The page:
One of the America’s foremost experts on nuclear weapons calls Iran’s secret “Quds” nuclear facility very scary and a sign the Islamic regime might be close to taking on the world.
In an exclusive March 20 report with updates on March 24, March 25 and April 10, WND revealed the vast “Quds” site. Iranian scientists are trying to perfect nuclear warheads at this underground facility previously unknown to the West.
According to WND’s source, an officer who has been assigned to the regime’s Ministry of Defense, the site, approximately 14 miles long and 7.5 miles wide, consists of two facilities built deep into a mountain along with a missile facility housing over 380 missile silos/garages that is surrounded by barbed wire, 45 security towers and several security posts.
The most significant information provided by the source is that the regime has succeeded in not only enriching to weapons grade but has converted the highly enriched uranium into metal.
Moreover, the source said, successfully making this metal neutron reflector indicates the final stages for a nuclear weapons design that would be a two-stage, more sophisticated and much more powerful nuclear bomb. Regime scientists are also working on a plutonium bomb as a second path to becoming nuclear-armed, the source said, and they have at this site 24 kilograms of plutonium, which is sufficient for several atomic bombs. The scientists are at the last stage of putting together a bomb warhead, he said.
The nuclear weapon-effects test expert, who could not be named but who served at the U.S. Defense Nuclear Agency and who inspected more than 200 tunnel structures of Russian nuclear test sites as well as Russian operational facilities and silos, viewed the imagery of Iran’s new secret facility.
“The site is similar to a common approach by several other nuclear-capable countries which have used advanced design in hardening these types of tunnels or garages for a quick deployable system,” he said. “I understand exactly what Iran has at the site … (including) a very important part of the structures … the apparent hardened underground stub tunnels for secure storage of mobile systems which can be quickly moved to launching sites.”
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“… the overheads indicate there are many apparent tunnel portals designed to hold a weapon and/or an operational controlling element (support system) for the weapons, an indication of an advanced design for a quick deployable nuclear weapons system capable of surviving retaliation, very much similar to what the U.S. had in mind in the 1960s in its major confrontation with the Soviet Union. … And it is very scary because its defeat may not be as easy as attacking it with a couple bombers, even if they have nuke weapons. This layout is very scary because it is … ready for the operational weapon systems to be installed, and then they are ready to take on the world.”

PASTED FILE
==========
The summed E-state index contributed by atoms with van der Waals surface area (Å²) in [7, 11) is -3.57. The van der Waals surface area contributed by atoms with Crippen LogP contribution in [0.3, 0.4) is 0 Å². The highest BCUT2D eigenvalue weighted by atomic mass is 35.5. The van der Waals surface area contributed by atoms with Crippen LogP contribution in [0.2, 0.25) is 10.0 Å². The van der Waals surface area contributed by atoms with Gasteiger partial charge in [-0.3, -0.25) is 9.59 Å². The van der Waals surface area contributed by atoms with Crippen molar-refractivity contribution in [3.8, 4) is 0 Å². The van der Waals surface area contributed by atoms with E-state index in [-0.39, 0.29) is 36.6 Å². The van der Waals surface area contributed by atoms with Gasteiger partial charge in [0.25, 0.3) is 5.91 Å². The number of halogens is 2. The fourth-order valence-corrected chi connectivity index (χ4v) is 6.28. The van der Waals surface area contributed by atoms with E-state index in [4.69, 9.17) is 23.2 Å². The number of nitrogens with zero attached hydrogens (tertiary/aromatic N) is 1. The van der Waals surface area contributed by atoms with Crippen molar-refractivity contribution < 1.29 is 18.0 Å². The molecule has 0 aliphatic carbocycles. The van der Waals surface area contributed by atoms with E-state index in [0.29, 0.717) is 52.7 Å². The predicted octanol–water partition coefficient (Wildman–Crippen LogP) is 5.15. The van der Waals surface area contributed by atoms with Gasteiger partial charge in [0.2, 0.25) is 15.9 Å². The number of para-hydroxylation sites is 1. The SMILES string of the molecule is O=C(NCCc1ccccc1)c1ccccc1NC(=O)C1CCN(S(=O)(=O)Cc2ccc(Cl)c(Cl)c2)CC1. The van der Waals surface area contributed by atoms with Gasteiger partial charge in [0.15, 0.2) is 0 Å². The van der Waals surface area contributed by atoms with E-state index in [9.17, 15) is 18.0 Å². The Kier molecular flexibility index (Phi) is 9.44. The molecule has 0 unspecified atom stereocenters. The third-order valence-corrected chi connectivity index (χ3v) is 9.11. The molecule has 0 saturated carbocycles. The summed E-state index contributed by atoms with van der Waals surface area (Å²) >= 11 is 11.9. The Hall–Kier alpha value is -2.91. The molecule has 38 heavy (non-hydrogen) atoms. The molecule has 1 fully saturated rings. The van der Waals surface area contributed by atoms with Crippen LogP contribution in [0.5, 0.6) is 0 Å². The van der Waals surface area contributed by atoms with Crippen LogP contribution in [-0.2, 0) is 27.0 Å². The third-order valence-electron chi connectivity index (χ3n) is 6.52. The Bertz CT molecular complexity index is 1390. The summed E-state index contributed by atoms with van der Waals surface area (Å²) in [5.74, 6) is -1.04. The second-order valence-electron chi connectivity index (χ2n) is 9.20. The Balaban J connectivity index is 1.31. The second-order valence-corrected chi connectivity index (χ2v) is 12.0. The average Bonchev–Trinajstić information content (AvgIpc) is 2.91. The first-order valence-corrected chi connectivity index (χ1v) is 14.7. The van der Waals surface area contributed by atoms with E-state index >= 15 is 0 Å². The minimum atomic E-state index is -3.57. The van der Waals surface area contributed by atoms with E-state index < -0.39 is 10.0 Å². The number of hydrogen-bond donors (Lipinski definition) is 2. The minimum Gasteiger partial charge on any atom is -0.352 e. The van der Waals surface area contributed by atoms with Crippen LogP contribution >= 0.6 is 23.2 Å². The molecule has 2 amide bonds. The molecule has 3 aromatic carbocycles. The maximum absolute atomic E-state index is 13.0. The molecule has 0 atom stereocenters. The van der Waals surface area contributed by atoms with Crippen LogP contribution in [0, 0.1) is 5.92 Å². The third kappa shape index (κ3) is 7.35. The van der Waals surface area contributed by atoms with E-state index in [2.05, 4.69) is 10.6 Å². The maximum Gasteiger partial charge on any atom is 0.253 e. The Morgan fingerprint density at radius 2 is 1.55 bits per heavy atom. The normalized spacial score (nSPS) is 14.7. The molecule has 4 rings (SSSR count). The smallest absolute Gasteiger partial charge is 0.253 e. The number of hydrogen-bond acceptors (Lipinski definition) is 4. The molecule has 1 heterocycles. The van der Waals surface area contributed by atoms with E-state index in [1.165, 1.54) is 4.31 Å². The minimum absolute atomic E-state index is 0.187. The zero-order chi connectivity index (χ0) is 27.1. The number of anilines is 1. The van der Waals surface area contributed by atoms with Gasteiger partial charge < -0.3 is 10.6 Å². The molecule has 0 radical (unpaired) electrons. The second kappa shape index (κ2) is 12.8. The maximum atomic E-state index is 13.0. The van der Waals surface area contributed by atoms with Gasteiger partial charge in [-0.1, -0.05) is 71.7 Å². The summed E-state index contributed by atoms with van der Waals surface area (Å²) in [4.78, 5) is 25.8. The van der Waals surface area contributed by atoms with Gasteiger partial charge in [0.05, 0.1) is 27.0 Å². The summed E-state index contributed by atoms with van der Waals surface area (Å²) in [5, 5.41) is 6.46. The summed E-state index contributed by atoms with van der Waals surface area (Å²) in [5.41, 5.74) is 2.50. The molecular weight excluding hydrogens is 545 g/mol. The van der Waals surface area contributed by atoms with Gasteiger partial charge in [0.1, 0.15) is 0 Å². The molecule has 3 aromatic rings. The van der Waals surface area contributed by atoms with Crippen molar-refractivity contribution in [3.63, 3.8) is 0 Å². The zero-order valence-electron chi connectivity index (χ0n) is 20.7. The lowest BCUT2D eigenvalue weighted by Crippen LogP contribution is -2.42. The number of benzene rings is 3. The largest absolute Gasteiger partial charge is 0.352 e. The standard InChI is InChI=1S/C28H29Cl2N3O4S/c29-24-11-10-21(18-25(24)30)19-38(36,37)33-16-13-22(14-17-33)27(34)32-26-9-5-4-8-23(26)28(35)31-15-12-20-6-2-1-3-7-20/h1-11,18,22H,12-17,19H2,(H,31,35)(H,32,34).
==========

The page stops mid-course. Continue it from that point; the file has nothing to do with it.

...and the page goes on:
The source said there is close collaboration among Iran, North Korea and key figures in China in working on the nuclear warheads and that he will soon reveal detailed information of this collaboration, along with the plans and the timing for both Iran and North Korea to arm their missiles with nuclear warheads. The source emphasized that the world does not have much time but the time for negotiations with the Islamic regime is over.
Other experts also viewed the imagery.
"(The satellite images) suggest the possibility that Iran may in fact be further along in its nuclear weapons program than is generally assumed,” said David Trachtenberg, who for 30 years served in the national security policy field and who, as principal deputy assistant secretary of defense, played a leadership role in nuclear forces and arms control policy. "It is clear they have gone to great lengths to bury and protect high-value assets at this site, which also complicates the possibility of direct military action and illustrates the risks of allowing years to pass while hoping diplomacy will work.
"An accelerating train is harder to slow and takes longer to stop. These images reinforce my concern that Iranian nuclear progress is accelerating. The more emphatically the U.S. declares its determination to prevent Iran from becoming a nuclear weapons state, the harder it may be to ensure that outcome.”
Fritz Ermarth, who served in the CIA and as chairman of the National Intelligence Council, reviewed the satellite photos and said, "(This) imagery strongly suggests that Iran is working on what we used to call an 'objective force' … a deployed force of nuclear weapons on mobile missiles, normally based in deep underground sites for survivability against even nuclear attack, capable of rapid deployment."
"This open-source analysis by itself illustrates that Iran is very serious about building survivable facilities for its nuclear enterprise," said Dr. Peter Vincent Pry, the executive director of the Task Force on National and Homeland Security, a congressional advisory board. Pry, who has served with the House Armed Services Committee and in the CIA, also reviewed the imagery and added, "The location of the site amid an Iranian missile armory, protected by a vast array of defensive and offensive missiles, is consistent with the intelligence reporting that the site is for the final stages of nuclear weapons development. The complex appears to be the most heavily protected site in Iran."
"Reza Kahlili (who revealed the Quds site) has provided the West with one of the most critical pieces of evidence of the Iranian government's drive to break out its nuclear development into a fully operational capability," said Maj. Gen. Thomas G. McInerney (Ret.). "All the red lines have been crossed. Beware America, Israel and the West, a nuclear Iran is here!"
The U.N. nuclear watchdog, the IAEA, said last week that a 10th round of talks with Iran over Tehran’s efforts to develop nuclear weapons had failed.